Asimov tells one aspect of that story breathlessly in a fun little essay called “Neutrality!” (reprinted in the essay collection The Sun Shines Bright). The essay’s title comes from its focus on James Chadwick’s discovery of the neutron, the first subatomic particle discovered that was not affected by electromagnetic forces. Chadwick’s discovery, and Enrico Fermi’s later discovery that neutrons were effective missiles to bombard atomic nuclei with, inspired Leo Szilard to investigate the possibility of a nuclear chain reaction, a key step in the development of nuclear power – and nuclear weapons.
Szilard was Jewish, Austro-Hungarian, and, while Hitler was rising to power in Germany, was a lecturer in physics at the University of Berlin.
Szilard discussed his ideas early on with two other Jewish scientists who began their careers in Nazi-threatened areas of Europe – Chaim Weizmann and Albert Einstein. Although Weizmann had become a British citizen long before Hitler’s rise, Einstein famously left Germany in 1933 as a direct response to Hilter’s increasingly belligerent attitude towards Germany’s Jewish population.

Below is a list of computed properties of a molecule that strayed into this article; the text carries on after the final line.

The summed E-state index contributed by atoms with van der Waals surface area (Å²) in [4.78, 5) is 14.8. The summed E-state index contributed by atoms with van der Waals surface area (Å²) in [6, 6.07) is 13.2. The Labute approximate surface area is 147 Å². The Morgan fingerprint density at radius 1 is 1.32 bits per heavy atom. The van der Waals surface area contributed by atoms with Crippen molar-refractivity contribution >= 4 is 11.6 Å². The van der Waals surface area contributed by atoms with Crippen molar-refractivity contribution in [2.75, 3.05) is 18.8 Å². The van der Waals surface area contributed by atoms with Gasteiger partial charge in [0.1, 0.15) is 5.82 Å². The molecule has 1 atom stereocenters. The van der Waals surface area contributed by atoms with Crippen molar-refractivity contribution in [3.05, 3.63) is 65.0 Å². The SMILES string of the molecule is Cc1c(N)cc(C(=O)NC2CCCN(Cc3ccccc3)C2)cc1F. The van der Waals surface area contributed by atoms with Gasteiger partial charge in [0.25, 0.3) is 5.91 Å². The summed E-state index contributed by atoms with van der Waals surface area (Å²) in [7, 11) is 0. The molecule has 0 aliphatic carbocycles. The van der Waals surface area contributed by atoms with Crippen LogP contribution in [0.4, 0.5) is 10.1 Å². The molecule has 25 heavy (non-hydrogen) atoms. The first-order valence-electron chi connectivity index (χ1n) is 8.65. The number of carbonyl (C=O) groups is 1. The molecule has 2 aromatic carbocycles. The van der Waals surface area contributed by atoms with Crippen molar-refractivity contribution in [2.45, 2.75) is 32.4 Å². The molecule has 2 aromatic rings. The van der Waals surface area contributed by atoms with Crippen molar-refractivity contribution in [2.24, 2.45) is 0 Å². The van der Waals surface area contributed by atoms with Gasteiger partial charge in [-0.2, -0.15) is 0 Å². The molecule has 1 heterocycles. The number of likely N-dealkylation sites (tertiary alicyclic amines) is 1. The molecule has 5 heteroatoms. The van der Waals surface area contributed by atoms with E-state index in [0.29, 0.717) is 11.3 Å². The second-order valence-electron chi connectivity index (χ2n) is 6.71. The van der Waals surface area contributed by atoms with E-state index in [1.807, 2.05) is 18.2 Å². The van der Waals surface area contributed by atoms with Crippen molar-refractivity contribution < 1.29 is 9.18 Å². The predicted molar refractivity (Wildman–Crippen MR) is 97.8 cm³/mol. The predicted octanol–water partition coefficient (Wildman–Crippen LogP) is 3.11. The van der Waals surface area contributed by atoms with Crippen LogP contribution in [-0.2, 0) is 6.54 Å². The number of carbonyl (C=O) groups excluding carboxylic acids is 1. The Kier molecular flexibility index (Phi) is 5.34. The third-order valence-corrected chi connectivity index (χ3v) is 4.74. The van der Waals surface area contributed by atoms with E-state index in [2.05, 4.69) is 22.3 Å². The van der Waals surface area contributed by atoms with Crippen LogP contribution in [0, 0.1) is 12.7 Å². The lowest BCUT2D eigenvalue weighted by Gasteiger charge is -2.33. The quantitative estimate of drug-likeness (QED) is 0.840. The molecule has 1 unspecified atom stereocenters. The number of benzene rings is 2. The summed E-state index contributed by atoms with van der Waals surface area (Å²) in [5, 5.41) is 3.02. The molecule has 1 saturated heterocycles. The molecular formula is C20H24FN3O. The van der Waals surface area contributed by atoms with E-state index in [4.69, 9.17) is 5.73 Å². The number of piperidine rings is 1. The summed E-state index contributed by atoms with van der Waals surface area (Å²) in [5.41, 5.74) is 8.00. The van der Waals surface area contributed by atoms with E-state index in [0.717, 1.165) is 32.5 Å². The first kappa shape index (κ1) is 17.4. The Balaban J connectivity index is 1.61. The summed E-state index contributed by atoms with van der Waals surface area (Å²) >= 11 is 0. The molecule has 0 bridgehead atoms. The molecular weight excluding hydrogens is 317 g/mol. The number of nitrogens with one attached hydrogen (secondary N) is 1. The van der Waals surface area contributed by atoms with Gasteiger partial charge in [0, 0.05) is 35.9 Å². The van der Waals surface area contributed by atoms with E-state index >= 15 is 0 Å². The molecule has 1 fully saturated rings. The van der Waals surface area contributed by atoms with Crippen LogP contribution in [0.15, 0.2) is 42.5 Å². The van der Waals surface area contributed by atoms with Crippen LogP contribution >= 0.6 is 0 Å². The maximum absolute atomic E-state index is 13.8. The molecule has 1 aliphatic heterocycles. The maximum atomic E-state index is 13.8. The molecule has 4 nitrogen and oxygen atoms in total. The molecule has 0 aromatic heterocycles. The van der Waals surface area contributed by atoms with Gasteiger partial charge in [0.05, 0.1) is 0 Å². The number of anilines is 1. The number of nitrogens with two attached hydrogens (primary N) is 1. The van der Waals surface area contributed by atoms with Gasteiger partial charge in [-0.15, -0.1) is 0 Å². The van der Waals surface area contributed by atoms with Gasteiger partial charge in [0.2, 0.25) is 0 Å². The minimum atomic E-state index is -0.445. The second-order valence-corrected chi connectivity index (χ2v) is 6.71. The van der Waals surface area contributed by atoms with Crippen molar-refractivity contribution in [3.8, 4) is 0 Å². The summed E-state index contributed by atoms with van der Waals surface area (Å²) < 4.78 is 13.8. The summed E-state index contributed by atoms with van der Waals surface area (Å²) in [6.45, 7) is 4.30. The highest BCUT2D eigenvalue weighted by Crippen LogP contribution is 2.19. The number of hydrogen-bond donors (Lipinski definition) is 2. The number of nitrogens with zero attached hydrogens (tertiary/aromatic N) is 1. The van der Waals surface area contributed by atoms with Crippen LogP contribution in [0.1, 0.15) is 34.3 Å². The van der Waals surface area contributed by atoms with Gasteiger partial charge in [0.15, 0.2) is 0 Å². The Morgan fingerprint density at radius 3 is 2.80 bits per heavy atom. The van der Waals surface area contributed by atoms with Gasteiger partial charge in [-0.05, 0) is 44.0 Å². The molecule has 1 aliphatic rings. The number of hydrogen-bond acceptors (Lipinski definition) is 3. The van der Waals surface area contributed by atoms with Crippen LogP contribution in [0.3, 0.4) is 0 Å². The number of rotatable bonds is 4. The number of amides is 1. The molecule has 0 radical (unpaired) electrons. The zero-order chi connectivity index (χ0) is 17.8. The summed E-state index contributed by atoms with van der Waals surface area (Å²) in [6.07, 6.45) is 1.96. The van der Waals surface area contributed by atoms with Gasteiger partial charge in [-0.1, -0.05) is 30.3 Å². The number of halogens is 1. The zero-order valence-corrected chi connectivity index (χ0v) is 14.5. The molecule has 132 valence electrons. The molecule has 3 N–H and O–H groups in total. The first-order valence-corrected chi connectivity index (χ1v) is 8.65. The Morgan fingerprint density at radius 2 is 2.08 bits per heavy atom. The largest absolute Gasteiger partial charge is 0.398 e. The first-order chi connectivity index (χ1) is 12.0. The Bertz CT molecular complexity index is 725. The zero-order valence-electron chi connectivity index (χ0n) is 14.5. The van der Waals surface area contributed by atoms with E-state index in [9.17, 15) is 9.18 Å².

And then there is the discovery of uranium fission by Otto Hahn and Lise Meitner. Hahn and Meitner began their researches together in Germany, but Meitner was an Austrian Jew. In 1938 she had to be smuggled out of the country, carrying a diamond given to her by Hahn should she need to bribe the guards at the border. With the help of Niels Bohr, a Nobelist who was also Jewish and who aided many refugees of the Nazi regime, Meitner obtained a laboratory and continued her researches, culminating in the first clear description of nuclear fission of uranium. (Meitner, Hahn, and Bohr all have elements named for them on the Periodic table.)